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CiteWeb id: 19960002569

CiteWeb score: 786

Background Angiotensin-converting enzyme (ACE) inhibitors may exert some of their benefits in the therapy of hypertension, congestive heart failure, and acute myocardial infarction by their improvement of endothelial dysfunction. TREND (Trial on Reversing ENdothelial Dysfunction) investigated whether quinapril might improve endothelial dysfunction in normotensive patients with coronary artery disease and no heart failure, cardiomyopathy, or major lipid abnormalities so that confounding variables that affect endothelial dysfunction could be minimized.Methods and Results Using a double-blind, randomized, placebo-controlled design, we measured the effects of quinapril (40 mg daily) on coronary artery diameter responses to acetylcholine using quantitative coronary angiography. The primary response variable was the net change in the acetylcholine-provoked constriction of target segments between the baseline (prerandomization) and 6-month follow-up angiograms. The constrictive responses to acetylcholine were comparable in the placebo (n=54) and quinapril (n=51) groups at baseline. After 6 months, only the quinapril group showed significant net improvement in response to incremental concentrations of acetylcholine (4.5±3.0% [mean±SEM] versus −0.1±2.8% at 10−6 mol/L and 12.1±3.0% versus −0.8±2.9% at 10−4 mol/L, quinapril versus placebo, respectively; overall P =.002).Conclusions TREND shows that ACE inhibition with quinapril improved endothelial dysfunction in patients who were normotensive and who did not have severe hyperlipidemia or evidence of heart failure. These benefits of ACE inhibition are likely due to attenuation of the contractile effects and superoxide-generating effects of angiotensin II and to enhancement of endothelial cell release of nitric oxide secondary to diminished breakdown of bradykinin.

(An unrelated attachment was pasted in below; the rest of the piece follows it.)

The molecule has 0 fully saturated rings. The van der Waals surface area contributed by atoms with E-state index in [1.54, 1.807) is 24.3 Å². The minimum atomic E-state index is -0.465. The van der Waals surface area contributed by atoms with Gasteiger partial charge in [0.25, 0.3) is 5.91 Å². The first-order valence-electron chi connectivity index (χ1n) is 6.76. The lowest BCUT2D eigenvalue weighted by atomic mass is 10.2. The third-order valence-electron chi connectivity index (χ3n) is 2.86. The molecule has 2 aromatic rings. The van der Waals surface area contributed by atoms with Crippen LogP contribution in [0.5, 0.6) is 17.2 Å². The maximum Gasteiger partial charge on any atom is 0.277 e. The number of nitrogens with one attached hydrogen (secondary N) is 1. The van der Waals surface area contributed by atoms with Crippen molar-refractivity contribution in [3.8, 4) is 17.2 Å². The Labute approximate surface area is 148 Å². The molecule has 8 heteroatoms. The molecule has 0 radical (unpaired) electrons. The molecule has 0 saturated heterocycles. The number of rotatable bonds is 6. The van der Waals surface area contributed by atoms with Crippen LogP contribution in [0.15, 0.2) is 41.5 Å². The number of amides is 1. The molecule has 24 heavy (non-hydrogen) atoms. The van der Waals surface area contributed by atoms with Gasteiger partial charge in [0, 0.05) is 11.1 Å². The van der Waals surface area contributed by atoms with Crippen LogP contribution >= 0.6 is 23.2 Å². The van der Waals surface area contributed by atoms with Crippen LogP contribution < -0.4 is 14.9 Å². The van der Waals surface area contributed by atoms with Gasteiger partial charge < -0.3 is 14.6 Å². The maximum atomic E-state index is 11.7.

The publication "Angiotensin-Converting Enzyme Inhibition With Quinapril Improves Endothelial Vasomotor Dysfunction in Patients With Coronary Artery Disease" is placed in the Top 10000 in category Medicine.